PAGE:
Windows XP and Windows 2000 contain several basic troubleshooting tools. In addition to these built-in software utilities, I stock my toolbox with a cable scanner, a volt/ohm meter, and a tone generator.
Pathping lets you verify that you can contact a host. From a command line, type
pathping <ip_address or host_name>
The results give you some basic information about packet loss.
Use Ipconfig to display a workstation's IP configuration. From a command line, type
You can study the results to determine the following:
- Verify that the workstation has a correct IP address and subnet mask. An incorrect IP address or subnet mask can cause connectivity problems.
- If DHCP is enabled, verify that the workstation has leased an IP address. If you can't obtain an IP address, you might have a problem with the DHCP server.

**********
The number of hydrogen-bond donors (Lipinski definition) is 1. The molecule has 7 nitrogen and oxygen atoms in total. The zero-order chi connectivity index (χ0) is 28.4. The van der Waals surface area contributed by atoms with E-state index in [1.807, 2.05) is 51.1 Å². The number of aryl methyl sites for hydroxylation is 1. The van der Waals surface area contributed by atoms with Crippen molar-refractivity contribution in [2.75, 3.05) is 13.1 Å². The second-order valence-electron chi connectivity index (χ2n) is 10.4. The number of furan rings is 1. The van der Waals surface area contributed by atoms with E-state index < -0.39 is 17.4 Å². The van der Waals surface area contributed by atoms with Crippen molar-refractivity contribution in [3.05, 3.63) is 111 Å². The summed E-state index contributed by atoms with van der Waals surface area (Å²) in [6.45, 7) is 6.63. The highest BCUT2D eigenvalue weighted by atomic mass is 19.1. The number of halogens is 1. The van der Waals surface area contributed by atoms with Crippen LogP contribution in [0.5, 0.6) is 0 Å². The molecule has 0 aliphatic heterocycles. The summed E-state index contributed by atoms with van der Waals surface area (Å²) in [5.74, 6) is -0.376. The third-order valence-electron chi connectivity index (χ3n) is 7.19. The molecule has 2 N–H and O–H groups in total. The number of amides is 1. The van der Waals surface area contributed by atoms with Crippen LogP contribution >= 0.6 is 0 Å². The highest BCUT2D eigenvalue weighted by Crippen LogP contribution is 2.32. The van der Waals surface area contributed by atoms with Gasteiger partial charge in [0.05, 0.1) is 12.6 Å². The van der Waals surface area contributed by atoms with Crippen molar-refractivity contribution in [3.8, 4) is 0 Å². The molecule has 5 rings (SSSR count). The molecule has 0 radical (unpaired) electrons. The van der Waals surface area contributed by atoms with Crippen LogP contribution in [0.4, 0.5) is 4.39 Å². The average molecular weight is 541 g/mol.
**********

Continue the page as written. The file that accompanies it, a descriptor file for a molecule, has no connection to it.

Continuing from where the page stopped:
- Verify the default gateway. An incorrect default gateway can cause connectivity problems with remote networks or the Internet.
- Verify the DNS server. XP and Win2K rely on DNS for name resolution. Generally, a workstation should point to a Win2K server for DNS.
Use Name Server Lookup (Nslookup) to check DNS entries on a DNS server. From a command line, type
I use NSLookup to verify mail exchange (MX) records when troubleshooting Internet email delivery problems.
The Route Print command displays the learned and static routes on the local machine. This utility is useful in conjunction with the Ping, Tracert, and Pathping commands to help you determine the route that packets are traveling. From a command line, type
You can also use Route Add to enter static routes on servers and workstations.
The Netdiag command returns useful information about a machine's network configuration, including IP configuration, server name, default gateway test, Winsock test, DNS test, and lookback test. For the best results, make sure to bind TCP/IP to one of the network adapters on the server. The output from this utility is in netdiag.log.